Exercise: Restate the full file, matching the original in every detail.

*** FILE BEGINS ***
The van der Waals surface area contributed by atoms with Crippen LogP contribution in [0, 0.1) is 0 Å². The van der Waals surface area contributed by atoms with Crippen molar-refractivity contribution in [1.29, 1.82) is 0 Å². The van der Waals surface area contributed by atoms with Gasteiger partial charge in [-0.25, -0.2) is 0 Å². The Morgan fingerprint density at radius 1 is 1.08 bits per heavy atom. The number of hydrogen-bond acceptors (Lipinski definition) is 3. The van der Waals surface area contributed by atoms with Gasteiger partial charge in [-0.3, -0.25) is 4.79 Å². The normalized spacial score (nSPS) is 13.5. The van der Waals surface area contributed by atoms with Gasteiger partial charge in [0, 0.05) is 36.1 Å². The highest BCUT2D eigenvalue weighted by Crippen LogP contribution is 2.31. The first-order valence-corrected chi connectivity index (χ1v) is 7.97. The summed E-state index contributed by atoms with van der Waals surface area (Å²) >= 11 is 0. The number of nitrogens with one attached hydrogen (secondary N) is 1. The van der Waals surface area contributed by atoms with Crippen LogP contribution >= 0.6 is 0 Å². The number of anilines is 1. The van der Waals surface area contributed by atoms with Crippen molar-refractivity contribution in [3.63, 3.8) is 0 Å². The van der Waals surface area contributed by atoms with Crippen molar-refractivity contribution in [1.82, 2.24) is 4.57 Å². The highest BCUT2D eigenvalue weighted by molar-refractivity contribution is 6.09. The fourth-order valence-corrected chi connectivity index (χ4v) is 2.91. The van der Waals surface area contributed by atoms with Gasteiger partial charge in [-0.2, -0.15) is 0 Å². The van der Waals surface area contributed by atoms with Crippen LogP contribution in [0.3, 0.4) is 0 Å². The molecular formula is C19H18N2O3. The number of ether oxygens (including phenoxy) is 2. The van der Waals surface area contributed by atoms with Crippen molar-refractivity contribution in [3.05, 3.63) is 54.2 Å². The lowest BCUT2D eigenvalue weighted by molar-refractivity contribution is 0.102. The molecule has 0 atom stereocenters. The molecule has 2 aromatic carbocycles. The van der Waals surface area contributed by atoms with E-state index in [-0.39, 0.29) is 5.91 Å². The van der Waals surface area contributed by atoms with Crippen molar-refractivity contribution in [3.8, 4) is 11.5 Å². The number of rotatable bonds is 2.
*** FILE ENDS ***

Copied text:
The van der Waals surface area contributed by atoms with Crippen LogP contribution in [0, 0.1) is 0 Å². The van der Waals surface area contributed by atoms with Crippen molar-refractivity contribution in [1.29, 1.82) is 0 Å². The van der Waals surface area contributed by atoms with Gasteiger partial charge in [-0.25, -0.2) is 0 Å². The Morgan fingerprint density at radius 1 is 1.08 bits per heavy atom. The number of hydrogen-bond acceptors (Lipinski definition) is 3. The van der Waals surface area contributed by atoms with Gasteiger partial charge in [-0.3, -0.25) is 4.79 Å². The normalized spacial score (nSPS) is 13.5. The van der Waals surface area contributed by atoms with Gasteiger partial charge in [0, 0.05) is 36.1 Å². The highest BCUT2D eigenvalue weighted by Crippen LogP contribution is 2.31. The first-order valence-corrected chi connectivity index (χ1v) is 7.97. The summed E-state index contributed by atoms with van der Waals surface area (Å²) >= 11 is 0. The number of nitrogens with one attached hydrogen (secondary N) is 1. The van der Waals surface area contributed by atoms with Crippen LogP contribution >= 0.6 is 0 Å². The number of anilines is 1. The van der Waals surface area contributed by atoms with Crippen molar-refractivity contribution in [3.63, 3.8) is 0 Å². The van der Waals surface area contributed by atoms with Crippen molar-refractivity contribution in [1.82, 2.24) is 4.57 Å². The highest BCUT2D eigenvalue weighted by molar-refractivity contribution is 6.09. The fourth-order valence-corrected chi connectivity index (χ4v) is 2.91. The van der Waals surface area contributed by atoms with Gasteiger partial charge in [-0.2, -0.15) is 0 Å². The van der Waals surface area contributed by atoms with Crippen LogP contribution in [0.3, 0.4) is 0 Å². The molecular formula is C19H18N2O3. The number of ether oxygens (including phenoxy) is 2. The van der Waals surface area contributed by atoms with Crippen molar-refractivity contribution in [3.05, 3.63) is 54.2 Å². The lowest BCUT2D eigenvalue weighted by molar-refractivity contribution is 0.102. The molecule has 0 atom stereocenters. The molecule has 2 aromatic carbocycles. The van der Waals surface area contributed by atoms with E-state index in [-0.39, 0.29) is 5.91 Å². The van der Waals surface area contributed by atoms with Crippen molar-refractivity contribution in [3.8, 4) is 11.5 Å². The number of rotatable bonds is 2.